Help–I’m a “band person” in a choir job!!

We hear it every fall: desperate pleas for assistance from self-proclaimed “band directors” who have taken positions teaching choir (or as our band department calls it, “Holler Band”). They feel disoriented and unprepared, and don’t really know where to start. If you are one of these people, take comfort in the fact that you are not alone in your struggle (because misery loves company, right?) and know that the choral department here at Stanton’s can empathize with you–some of us have even been in your situation before. We’ll try to help you in whatever way we can.

One of the major concerns you might have is rehearsal accompaniment. If you’re not a strong pianist, there are some resources at your disposal. The publisher Carl Fischer, who also distributes BriLee, offers piano accompaniment tracks to many of their choral arrangements which are FREE to download from their website. They also offer full performance tracks (so that you and your students can hear what the piece should sound like) AND part-dominant rehearsal tracks, which are a performance of one part on its own, to help with sectionals. Most of the other major publishers also offer performance and accompaniment tracks for purchase (it is usually listed on the front of the choral piece if a CD is available, but we’d be happy to help you figure it out if you’re not sure).

To get started with warm-ups, “Building Beautiful Voices” by Paul Nesheim and Weston Noble contains more than 60 different exercises and will help you find the right warm-ups to improve specific weaknesses in your choral sound. Another standard warm-up resource is “The Complete Choral Warm-Up Book” by Russell Robinson and Jay Althouse, which includes more than 200 exercises for your choir.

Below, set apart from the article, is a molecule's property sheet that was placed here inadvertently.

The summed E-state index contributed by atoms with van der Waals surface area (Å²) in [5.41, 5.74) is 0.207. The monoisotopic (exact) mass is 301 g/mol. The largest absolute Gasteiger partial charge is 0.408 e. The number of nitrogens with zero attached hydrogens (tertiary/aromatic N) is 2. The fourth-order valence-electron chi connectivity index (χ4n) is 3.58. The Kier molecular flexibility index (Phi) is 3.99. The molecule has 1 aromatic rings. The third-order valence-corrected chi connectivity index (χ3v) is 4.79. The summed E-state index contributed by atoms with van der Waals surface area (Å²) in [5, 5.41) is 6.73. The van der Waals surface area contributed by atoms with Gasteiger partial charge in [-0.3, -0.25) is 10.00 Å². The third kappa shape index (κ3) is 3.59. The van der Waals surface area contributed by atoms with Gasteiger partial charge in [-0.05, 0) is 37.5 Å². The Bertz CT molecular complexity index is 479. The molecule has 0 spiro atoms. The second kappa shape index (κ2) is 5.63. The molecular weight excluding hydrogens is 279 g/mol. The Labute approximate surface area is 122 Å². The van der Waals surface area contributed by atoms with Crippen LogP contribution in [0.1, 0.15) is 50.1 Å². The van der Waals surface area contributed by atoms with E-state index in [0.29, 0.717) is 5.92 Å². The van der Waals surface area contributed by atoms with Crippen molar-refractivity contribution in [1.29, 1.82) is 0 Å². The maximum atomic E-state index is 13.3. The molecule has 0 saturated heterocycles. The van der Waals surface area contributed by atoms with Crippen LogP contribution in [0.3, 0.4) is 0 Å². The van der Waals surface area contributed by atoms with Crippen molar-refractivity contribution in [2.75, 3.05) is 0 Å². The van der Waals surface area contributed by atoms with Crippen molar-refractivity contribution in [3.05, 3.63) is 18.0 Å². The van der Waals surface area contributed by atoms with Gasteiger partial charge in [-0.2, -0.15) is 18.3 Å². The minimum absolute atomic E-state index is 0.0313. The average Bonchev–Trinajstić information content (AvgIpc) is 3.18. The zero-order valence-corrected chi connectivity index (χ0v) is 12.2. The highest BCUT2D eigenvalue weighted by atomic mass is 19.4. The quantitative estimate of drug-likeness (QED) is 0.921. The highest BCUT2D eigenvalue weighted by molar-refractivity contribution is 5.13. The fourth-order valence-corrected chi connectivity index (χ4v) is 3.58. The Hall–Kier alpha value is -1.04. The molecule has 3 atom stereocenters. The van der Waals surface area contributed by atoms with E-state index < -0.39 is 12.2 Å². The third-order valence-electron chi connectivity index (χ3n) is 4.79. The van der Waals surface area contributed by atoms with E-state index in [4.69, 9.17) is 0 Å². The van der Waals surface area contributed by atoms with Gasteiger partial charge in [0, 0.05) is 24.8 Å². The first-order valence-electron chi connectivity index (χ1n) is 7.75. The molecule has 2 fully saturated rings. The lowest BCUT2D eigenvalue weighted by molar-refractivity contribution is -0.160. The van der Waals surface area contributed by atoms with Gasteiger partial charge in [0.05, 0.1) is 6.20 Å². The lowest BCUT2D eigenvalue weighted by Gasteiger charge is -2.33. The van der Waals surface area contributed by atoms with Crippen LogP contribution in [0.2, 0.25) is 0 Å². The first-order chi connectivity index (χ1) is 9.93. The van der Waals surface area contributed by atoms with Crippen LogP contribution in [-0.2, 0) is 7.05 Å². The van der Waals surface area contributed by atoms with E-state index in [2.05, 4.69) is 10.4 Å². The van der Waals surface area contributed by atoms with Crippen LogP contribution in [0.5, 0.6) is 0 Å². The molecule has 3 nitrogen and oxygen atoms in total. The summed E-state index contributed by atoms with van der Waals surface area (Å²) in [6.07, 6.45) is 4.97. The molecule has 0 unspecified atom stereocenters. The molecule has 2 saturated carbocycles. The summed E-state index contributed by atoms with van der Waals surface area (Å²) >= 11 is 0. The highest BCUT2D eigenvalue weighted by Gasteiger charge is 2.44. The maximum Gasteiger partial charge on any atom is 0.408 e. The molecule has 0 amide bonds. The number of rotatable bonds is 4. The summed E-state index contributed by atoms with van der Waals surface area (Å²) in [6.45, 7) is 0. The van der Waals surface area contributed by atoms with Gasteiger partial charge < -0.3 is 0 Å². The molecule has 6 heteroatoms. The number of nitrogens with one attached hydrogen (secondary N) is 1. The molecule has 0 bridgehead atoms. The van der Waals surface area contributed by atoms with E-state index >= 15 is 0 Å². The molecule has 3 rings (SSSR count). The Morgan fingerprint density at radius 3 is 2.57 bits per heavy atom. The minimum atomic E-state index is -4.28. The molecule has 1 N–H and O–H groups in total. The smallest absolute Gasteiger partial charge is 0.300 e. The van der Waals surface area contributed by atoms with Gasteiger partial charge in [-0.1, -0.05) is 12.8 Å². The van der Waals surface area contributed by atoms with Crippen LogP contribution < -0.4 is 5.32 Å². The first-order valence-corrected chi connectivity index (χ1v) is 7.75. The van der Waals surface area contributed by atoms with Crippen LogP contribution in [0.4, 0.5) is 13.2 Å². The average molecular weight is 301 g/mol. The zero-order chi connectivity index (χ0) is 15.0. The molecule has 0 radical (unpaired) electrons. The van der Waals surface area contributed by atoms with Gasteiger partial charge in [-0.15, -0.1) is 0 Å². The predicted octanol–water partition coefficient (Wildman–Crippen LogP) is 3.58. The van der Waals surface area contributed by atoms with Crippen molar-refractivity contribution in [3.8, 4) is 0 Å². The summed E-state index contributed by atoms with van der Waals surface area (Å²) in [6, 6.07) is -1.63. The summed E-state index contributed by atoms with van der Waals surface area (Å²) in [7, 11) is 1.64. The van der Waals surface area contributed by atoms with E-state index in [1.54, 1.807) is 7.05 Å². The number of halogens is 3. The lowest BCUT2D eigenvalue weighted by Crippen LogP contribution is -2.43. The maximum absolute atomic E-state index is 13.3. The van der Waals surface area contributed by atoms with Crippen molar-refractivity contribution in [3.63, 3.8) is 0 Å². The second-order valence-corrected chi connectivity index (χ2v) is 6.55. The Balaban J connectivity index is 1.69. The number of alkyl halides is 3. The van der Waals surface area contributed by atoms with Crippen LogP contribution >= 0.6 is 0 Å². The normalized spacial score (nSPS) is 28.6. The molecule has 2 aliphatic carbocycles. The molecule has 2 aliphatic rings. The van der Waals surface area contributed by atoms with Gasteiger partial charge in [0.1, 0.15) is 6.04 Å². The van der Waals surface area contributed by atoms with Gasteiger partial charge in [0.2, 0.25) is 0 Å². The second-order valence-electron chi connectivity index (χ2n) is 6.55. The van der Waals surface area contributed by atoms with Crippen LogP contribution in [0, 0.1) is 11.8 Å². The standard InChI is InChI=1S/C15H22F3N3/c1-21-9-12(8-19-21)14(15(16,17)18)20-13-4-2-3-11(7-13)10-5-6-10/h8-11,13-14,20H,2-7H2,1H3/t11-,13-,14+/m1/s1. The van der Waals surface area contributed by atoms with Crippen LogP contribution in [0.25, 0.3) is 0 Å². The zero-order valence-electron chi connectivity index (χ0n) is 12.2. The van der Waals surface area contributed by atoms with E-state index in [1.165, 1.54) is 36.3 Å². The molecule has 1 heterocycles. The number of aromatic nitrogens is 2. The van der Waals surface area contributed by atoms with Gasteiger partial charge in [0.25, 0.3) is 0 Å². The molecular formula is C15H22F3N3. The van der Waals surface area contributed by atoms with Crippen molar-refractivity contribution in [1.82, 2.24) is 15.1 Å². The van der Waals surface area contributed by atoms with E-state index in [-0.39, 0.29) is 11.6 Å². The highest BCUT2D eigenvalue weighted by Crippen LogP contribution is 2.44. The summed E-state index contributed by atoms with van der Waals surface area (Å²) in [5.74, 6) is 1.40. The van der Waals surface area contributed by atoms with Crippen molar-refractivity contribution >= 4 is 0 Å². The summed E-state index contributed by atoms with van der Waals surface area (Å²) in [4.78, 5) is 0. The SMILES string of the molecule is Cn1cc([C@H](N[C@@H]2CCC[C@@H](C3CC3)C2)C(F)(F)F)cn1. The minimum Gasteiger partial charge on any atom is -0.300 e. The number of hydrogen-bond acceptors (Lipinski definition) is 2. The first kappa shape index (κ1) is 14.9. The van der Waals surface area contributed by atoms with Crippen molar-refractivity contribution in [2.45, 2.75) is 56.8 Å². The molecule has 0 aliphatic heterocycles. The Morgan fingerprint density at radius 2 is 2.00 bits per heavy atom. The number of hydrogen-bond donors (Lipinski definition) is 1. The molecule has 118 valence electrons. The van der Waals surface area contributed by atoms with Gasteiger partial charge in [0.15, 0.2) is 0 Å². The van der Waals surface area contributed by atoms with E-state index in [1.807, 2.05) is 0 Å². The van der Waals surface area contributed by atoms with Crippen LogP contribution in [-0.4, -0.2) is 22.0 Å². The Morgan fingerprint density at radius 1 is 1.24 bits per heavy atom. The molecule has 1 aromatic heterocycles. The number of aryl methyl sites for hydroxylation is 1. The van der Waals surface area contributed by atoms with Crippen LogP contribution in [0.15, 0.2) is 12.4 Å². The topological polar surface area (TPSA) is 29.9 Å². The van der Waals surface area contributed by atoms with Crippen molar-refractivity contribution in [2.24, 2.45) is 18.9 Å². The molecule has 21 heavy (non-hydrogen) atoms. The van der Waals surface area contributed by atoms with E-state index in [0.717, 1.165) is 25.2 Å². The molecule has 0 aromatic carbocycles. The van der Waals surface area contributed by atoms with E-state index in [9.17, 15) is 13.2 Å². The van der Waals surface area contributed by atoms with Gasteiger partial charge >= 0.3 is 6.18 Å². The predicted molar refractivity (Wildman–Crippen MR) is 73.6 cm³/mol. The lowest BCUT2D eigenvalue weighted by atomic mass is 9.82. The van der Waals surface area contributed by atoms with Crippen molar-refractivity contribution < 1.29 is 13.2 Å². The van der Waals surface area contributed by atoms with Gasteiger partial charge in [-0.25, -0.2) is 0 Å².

If you have time for reading some “how to” texts—and you might, now that your Friday nights are free—we would recommend “I Know Sousa, Not Sopranos!” by Russell Robinson. It is written by a choral expert who was once in your shoes, and who helps point out how you can use many of your strengths as an instrumentalist to achieve results in the choral classroom. Another great resource is “Sing 6-7-8” by Roger Emerson. Written in a conversational, question and answer format, this book offers practical solutions to common choral problems. It focuses primarily on issues of the middle school grades, but is definitely applicable to high school as well.

Please contact the choral department if you need any further help or suggestions—we can send you our recommendations on 21-Day Trial. We want for you to be successful in your new position, and we’re here to support you. Remember, music is music, be it instrumental or vocal; you’re not nearly as clueless as you think you are.

If any of our readers have other good suggestions for new choir teachers, please leave your comments on this post. Shop Stanton’s for all your sheet music needs!


Categories: School Choral, Teacher Materials, Vocal Music

Tags: , , , , , , , , , , , , , , ,

7 replies

  1. I fall into this category rather hard. In college and high school, I was a band guy through and through. I was never going to teach Choir, General Music, or (God forbid) Middle School. I happened to fall into my current position as Director of Vocal Studies and General Music for grades 5-12 at a small school district in Champaign County. I felt overwhelmed my first day of class and thought I knew nothing about choral music. Figuring out warm-ups was the most stressful because you can’t just say “Bb scale on whole notes” right? I took time to practice and learn to play them on the piano and it really helps for you to become successful. I also have ZERO piano skills, so this was a bit of a challenge, but simple 1-5 warm-ups are easy enough for enough the most piano playing challenged person. I use Sibelius in a way that is similar to SmartMusic to do my rehearsals. It takes some time of putting the music in, but it works wonderfully.